“Without question it was the most stressful time of my life,” Baker says, one that he never would have gotten through without Julie, his wife. “She could not care less how successful I was in business,” he says. “Even today, I’m sure she has times when she wishes I wasn’t CEO. It takes up a lot of time. But she has always been a huge safety valve for me at home. Because of her I had the assurance that everything wasn’t at risk. Knowing that allows you to be a bit more courageous than you might otherwise be when everything in business is up for grabs.”
Baker also recalls the moment looking out at the employee parking lot during his battles at Kay Chemical. It was, he says, a moment that crystallized for him what being a company leader was all about. “I knew that if we lost McDonalds that I’d be fine,” Baker recalls. “I had skills. And most of the people on my team there would be OK. But looking out on those cars, I had to wonder how those people, our employees, would survive. You become a good manager when you start working for them. “That experience at Kay taught me a lot of valuable lessons about how you drive a business. How to surround yourself with good people, how to truly operate as a team, and how to do it for others and not yourself. We all have egos. But you have to learn that your ego must be secondary to achieving larger goals and recognizing opportunity.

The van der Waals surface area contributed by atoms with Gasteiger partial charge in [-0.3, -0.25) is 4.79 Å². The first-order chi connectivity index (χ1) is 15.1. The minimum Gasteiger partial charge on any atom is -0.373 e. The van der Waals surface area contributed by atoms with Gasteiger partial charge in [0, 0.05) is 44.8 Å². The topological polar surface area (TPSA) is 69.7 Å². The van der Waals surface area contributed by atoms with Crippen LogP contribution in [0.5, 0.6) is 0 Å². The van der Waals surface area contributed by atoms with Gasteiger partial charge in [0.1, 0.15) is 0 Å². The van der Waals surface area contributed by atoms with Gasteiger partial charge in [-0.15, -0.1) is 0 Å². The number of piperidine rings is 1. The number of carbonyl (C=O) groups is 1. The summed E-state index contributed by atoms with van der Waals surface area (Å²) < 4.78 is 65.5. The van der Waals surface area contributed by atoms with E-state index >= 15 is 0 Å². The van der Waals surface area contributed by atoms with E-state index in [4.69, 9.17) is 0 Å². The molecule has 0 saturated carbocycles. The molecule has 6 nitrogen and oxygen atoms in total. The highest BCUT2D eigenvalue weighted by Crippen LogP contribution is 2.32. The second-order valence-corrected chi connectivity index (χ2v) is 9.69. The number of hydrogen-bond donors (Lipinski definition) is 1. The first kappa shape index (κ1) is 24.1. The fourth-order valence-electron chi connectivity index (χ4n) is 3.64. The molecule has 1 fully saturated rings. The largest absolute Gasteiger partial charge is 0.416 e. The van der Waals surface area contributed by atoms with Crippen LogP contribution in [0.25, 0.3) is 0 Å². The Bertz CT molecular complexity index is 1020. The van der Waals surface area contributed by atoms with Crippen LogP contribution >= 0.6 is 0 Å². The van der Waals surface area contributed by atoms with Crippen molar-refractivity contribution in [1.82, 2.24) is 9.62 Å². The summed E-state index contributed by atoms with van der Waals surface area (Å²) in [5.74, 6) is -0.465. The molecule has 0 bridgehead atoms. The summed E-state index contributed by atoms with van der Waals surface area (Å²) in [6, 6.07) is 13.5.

“It’s interesting how with . . . trust, when a group of people know their backs are covered, good things will happen more often than not,” he adds. “And you learn, over time, that a criterion for defining ‘good people’ are those who define success as winning as a team.”